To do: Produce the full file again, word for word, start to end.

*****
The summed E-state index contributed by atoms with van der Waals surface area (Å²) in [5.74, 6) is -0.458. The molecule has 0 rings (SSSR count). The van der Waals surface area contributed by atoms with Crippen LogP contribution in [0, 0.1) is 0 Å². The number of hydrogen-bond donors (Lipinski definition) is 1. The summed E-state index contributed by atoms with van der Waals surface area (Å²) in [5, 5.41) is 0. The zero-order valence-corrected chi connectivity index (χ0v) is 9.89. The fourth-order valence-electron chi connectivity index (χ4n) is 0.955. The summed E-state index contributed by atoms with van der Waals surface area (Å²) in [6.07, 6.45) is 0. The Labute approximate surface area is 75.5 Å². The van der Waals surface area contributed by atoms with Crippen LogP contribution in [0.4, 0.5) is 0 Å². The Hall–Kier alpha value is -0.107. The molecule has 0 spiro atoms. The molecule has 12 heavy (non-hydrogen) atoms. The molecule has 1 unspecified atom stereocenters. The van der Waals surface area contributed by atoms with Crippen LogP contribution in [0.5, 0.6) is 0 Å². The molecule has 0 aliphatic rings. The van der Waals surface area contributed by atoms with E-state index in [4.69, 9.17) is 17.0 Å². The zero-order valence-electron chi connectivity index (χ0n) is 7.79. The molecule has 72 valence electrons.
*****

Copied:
The summed E-state index contributed by atoms with van der Waals surface area (Å²) in [5.74, 6) is -0.458. The molecule has 0 rings (SSSR count). The van der Waals surface area contributed by atoms with Crippen LogP contribution in [0, 0.1) is 0 Å². The number of hydrogen-bond donors (Lipinski definition) is 1. The summed E-state index contributed by atoms with van der Waals surface area (Å²) in [5, 5.41) is 0. The zero-order valence-corrected chi connectivity index (χ0v) is 9.89. The fourth-order valence-electron chi connectivity index (χ4n) is 0.955. The summed E-state index contributed by atoms with van der Waals surface area (Å²) in [6.07, 6.45) is 0. The Labute approximate surface area is 75.5 Å². The van der Waals surface area contributed by atoms with Crippen LogP contribution in [0.4, 0.5) is 0 Å². The Hall–Kier alpha value is -0.107. The molecule has 0 spiro atoms. The molecule has 12 heavy (non-hydrogen) atoms. The molecule has 1 unspecified atom stereocenters. The van der Waals surface area contributed by atoms with Crippen LogP contribution in [0.5, 0.6) is 0 Å². The molecule has 0 aliphatic rings. The van der Waals surface area contributed by atoms with E-state index in [4.69, 9.17) is 17.0 Å². The zero-order valence-electron chi connectivity index (χ0n) is 7.79. The molecule has 72 valence electrons.